A framework for growth hacking using Job To Be Done

Edited excerpt from Building your growth model and Ladder of Engagement by Josh Elman:

As you are building a growth model for your company, here are the key questions to answer:

Purpose: What is the core purpose of the product?
Users: Who will care about that core purpose?
Inception: How can I get people to hear about this product for this purpose?
Adoption: What does someone need to do to get the product to fulfill this purpose for them?
Habit: How frequently should the person use the product, and how can we get them to adopt the habit?

Notes:
(1) Cf. Ben Yoskowitz’s framework — (i) Marketing/Growth, (ii) Onboarding, (iii) First User Experience and (iv) Ongoing Engagement — in How to set priorities in product development.
(2) By identifying the product’s Purpose before its Users, the impact is the same as using the Job To Be Done framework: what job does this product do, who wants to do that job, and (once you’ve ascertained that the job is valuable enough and enough people want to get it done) how can we improve our product to better do this job?
(3) This contrasts with the standard customer development framework, where you first identify your target users and then ask what is most valuable to those users. The problem with this is that it’s too unconstrained — your users may care about a lot of things, but many of them have nothing to do with your product. This may create tension between feedback and vision in product management, and lead to premature pivoting.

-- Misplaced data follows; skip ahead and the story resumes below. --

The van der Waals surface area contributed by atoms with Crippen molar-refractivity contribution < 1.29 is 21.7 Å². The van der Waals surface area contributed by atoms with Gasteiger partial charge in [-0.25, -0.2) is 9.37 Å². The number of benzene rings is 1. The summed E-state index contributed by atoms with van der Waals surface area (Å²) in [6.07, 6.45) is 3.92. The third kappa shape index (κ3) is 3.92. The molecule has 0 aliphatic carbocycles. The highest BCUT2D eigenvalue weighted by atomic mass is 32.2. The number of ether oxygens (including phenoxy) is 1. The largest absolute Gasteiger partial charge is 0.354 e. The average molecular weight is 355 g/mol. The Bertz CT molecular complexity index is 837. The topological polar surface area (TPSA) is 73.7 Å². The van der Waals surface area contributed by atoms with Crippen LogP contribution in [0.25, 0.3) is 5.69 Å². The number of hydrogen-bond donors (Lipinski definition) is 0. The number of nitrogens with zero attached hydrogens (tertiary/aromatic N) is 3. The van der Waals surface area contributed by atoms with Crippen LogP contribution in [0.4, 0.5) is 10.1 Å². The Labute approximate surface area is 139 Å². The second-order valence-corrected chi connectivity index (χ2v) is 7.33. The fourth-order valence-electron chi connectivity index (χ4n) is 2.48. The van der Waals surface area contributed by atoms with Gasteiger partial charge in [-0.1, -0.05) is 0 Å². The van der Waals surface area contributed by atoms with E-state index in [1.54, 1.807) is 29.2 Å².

(4) Due to its importance for product management, I’ve created a category for Job To Be Done. You can also find the posts in my list of startup best practices.
(5) “How frequently should the person use the product, and how can we get them to adopt the habit?” — see (i) The relationship between frequency of habit and customer retention and (ii) How valuable is your product? Google’s “toothbrush test.

3 thoughts on “A framework for growth hacking using Job To Be Done

  1. Pingback: How to ensure new product initiatives are user-centric | A Founder's Notebook

  2. Pingback: Five questions to ensure that product designers focus on the Job To Be Done | A Founder's Notebook

  3. Pingback: How to ensure new product initiatives are customer-centric - School of Thinking

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